The challenges to rice researchers and farmers in 1979 have many elements in common with those faced by scientists and rice producers in 1960. Even though worldwide production levels are markedly higher than had been predicted by the pessimists of the 1960s and early 1970s, they barely keep pace with population increases. It is obvious that continued success in rice research and production will be needed. For both research planning and program implementation, IRRI continued to rely heavily on networks of cooperating scientists in rice-growing countries, especially in Asia.
On 14 April 1979, IRRI entered its 20th year. The Institute was formally established on that date in 1960 by a group of farsighted, innovative men who recognized the need to match food production with massive increases in the population taking place in the tropics. Without the genius and the remarkable successes of those who organized and led IRRI during its formative years, today’s rice researchers would be greatly handicapped. The organizers’ high standards have left a challenge, not only to their successors at IRRI but to cooperators in national programs as well.
The challenges to rice researchers and farmers in 1979 have many elements in common with those faced by scientists and rice producers in 1960. Even though worldwide production levels are markedly higher than had been predicted by the pessimists of the 1960s and early 1970s, they barely keep pace with population increases. Worldwide production of rice in 1979 was estimated at only 375 million tons—about 3% less than in 1978, a record year. The sizable production decreases were due to dry weather in India and Bangladesh and were not fully compensated for by production increases in China, the Philippines, and Korea, and in countries outside Asia. As a consequence, world trade in rice increased in 1979 as did its international price.
Two newspaper reports early in 1980 illustrate the long-term problem we face. On 20 February, the World Food Council reported that world food output declined by 2% in 1979. This gloomy report was followed by an announcement from the Environmental Fund that on 14 March the world population had reached the 4.5 billion mark. Most of the 90 million people added in 1979 live in Asia where 90% of the world’s rice is produced and consumed. It is obvious that continued success in rice research and production will be needed.
The five primary activities that have characterized IRRI’s programs continued in 1979. Research at IRRI headquarters covered problems that cannot be conveniently handled by counterpart scientists in national research organizations.
- Training helped develop expertise on research and production methodologies related to the rice plant and to the rice farmer.
- International networks expedited cooperation among scientists and educators concerned with rice and rice-based cropping systems.
- Collaborative research with scientists from both developed and developing countries improved and extended the capabilities of IRRI scientists to solve rice production problems.
- Communication of our findings and those of our cooperators through conferences, workshops, symposia, and through the publication of research findings increased.
Each of these activities required effective cooperation with colleagues in national programs in both the developing and the more developed countries.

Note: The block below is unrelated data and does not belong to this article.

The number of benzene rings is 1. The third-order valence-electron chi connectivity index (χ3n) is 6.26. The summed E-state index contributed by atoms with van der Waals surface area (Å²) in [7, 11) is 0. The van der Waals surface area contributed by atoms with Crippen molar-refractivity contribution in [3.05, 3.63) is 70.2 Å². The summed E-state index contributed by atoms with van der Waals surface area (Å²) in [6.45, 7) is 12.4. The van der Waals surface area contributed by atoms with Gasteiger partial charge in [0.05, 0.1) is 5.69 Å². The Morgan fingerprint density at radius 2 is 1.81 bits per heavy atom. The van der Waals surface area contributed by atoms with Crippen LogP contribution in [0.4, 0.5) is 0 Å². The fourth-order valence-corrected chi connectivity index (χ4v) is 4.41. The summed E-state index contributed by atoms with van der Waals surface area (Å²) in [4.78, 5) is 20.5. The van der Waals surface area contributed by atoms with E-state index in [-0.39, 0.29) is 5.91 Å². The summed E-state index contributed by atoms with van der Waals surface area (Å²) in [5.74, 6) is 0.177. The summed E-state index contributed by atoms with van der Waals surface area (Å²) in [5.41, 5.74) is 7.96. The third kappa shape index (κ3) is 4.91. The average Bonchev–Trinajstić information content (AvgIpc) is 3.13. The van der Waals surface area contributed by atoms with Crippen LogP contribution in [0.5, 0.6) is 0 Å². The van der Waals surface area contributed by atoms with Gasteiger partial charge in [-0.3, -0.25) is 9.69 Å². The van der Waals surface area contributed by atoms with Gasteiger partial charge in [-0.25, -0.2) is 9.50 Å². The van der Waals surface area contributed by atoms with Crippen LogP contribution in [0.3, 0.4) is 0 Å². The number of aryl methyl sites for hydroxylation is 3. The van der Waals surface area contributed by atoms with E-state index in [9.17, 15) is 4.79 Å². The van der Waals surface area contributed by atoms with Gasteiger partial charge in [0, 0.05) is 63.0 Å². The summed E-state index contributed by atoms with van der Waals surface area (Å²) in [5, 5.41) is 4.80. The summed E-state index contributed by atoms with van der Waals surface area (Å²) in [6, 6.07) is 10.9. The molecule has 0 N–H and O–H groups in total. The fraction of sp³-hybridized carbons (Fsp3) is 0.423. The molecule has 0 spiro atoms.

For both research planning and program implementation, we continued to rely heavily on networks of cooperating scientists in rice-growing countries, especially in Asia. The major networks through which much of our research is accomplished include:
- International Rice Testing Program
- International Cropping Systems Network
- International Network on Soil Fertility and Fertilizer Evaluation for Rice
- International Rice Agroeconomic Network
- International Farm Machinery Network
The International Rice Testing Program provides an effective research linkage for the world’s rice improvement programs including our Genetic Evaluation and Utilization (GEU) program. In 1978, seventeen types of field nurseries were composed, and one or more types went to scientists in 52 countries.
We received data from 431 individual trials of 17 types of 1,978 International Rice Testing Program nurseries. These data were compiled, analyzed, and published in 1979. The performance of early-maturing rices in yield nurseries was most encouraging. These rices performed almost as well on a per-crop basis as their medium- and late-maturing counterparts.
On the basis of yield per day, however, they produced about 20% more rice than the medium- and later-maturing rices. TheInternational Cropping Systems Network has research at 22 sites in 8 countries. Fifteen of the sites have rainfed wetland conditions. In addition to these network sites, national researchers in the 8 countries have cropping systems work underway at an additional 27 sites.
We expedited communication among these scientists by holding a workshop in Nepal in May, a special workshop for economists, and a cropping systems study tour in October and November.
The International Network on Soil Fertility and Fertilizer Evaluation for Rice, which had been set up initially to determine means of increasing fertilizer efficiency, was broadened to include other aspects of soil fertility and rice production. Experiments on azolla were included and special tests were planned for fertilizing rice in deepwater areas.
The results of the work on constraints, implemented through the International Rice Agroeconomic Network, were summarized and published. The farm machinery network gave priority to helping manufacturers in developing countries to test, fabricate, and produce appropriate machines for the small farmer and to the training of young engineers at IRRI headquarters.